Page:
Wednesday, June 14, 2006

Behind the Kitchen Door

Despite its financial turmoil, I'm still seeing some exciting journalism coming out of the Tribune Co. newspapers. In today's Los Angeles Times, John M. Glionna has a fascinating story about the immigrants who toil in the nation's 41,350 Chinese restaurants. "A Wok with Jesus" profiles Esther Lou, an evangelist minister for these 1 million "stir-fry cooks, dumpling-makers and dishwashers" who often labor 12 hours a day every day of the week in difficult conditions. The story contains an interesting mix of reporting on religious, immigration and labor issues.

In case you missed it last week, the Times ran an explosive series, "Juice vs. Justice," that investigates the close financial ties between some Nevada judges and the lawyers and defendants who come before them in the courtroom. The stories by Michael J. Goodman and William C. Rempel are chock full of details such as the judge who repeatedly ruled in favor of a casino whose stock he owned and lawyers holding a big fundraiser for a judge who was about to hear some of their cases.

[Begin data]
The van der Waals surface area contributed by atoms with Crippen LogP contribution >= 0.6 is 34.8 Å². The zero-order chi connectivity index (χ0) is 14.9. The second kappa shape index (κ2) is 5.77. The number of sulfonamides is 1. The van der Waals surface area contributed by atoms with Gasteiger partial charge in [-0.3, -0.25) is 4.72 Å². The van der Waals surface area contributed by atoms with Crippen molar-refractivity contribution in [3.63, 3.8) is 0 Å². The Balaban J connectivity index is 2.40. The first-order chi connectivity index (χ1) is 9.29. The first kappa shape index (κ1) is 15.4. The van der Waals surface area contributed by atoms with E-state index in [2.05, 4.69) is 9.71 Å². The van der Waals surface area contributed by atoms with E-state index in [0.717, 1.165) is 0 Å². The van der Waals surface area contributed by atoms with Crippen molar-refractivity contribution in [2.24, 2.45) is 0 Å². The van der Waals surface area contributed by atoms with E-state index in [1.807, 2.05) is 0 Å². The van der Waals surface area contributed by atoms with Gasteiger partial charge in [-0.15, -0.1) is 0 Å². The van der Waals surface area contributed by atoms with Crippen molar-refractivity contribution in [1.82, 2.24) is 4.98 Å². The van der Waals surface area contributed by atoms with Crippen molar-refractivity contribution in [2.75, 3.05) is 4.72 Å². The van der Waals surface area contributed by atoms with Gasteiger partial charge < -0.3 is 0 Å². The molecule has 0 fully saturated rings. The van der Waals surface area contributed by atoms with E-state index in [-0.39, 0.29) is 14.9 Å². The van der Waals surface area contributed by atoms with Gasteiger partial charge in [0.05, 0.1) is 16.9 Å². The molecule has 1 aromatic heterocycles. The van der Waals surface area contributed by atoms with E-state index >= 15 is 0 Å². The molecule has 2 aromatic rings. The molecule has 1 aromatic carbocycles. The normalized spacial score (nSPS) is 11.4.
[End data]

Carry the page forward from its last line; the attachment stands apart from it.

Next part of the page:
Not to be out done by its West Coast sister, the Chicago Tribune has revealed over the past month how 22 vacant lots owned by churches, a school and a homeless shelter were fraudulently sold without their consent. Until the Tribune started reporting on the fraud, the owners didn't even know their lots had been sold. Today the Tribune's Robert Becker and Ray Gibson reported how the alleged mastermind of the scheme has been arrested and charged with theft and organizing an ongoing financial crime.


Post a Comment

<< Home

Site Meter